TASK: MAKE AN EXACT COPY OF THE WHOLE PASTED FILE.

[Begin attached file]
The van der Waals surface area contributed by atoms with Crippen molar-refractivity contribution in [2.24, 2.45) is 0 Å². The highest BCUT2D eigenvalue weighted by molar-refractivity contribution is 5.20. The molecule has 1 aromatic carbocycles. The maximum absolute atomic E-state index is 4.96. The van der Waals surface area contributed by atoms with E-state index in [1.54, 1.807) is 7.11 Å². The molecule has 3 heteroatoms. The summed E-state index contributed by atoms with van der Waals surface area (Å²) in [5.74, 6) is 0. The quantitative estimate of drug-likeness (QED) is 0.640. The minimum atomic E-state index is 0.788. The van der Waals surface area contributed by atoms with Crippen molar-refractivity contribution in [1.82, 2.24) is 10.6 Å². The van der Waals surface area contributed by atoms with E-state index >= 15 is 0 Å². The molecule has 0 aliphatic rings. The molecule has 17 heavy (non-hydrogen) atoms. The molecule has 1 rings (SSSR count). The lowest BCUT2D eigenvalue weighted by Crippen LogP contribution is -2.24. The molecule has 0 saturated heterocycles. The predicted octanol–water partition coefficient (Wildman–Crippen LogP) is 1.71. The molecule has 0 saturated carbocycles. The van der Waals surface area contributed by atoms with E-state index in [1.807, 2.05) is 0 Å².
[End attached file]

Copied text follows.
The van der Waals surface area contributed by atoms with Crippen molar-refractivity contribution in [2.24, 2.45) is 0 Å². The highest BCUT2D eigenvalue weighted by molar-refractivity contribution is 5.20. The molecule has 1 aromatic carbocycles. The maximum absolute atomic E-state index is 4.96. The van der Waals surface area contributed by atoms with E-state index in [1.54, 1.807) is 7.11 Å². The molecule has 3 heteroatoms. The summed E-state index contributed by atoms with van der Waals surface area (Å²) in [5.74, 6) is 0. The quantitative estimate of drug-likeness (QED) is 0.640. The minimum atomic E-state index is 0.788. The van der Waals surface area contributed by atoms with Crippen molar-refractivity contribution in [1.82, 2.24) is 10.6 Å². The van der Waals surface area contributed by atoms with E-state index >= 15 is 0 Å². The molecule has 0 aliphatic rings. The molecule has 17 heavy (non-hydrogen) atoms. The molecule has 1 rings (SSSR count). The lowest BCUT2D eigenvalue weighted by Crippen LogP contribution is -2.24. The molecule has 0 saturated heterocycles. The predicted octanol–water partition coefficient (Wildman–Crippen LogP) is 1.71. The molecule has 0 saturated carbocycles. The van der Waals surface area contributed by atoms with E-state index in [1.807, 2.05) is 0 Å².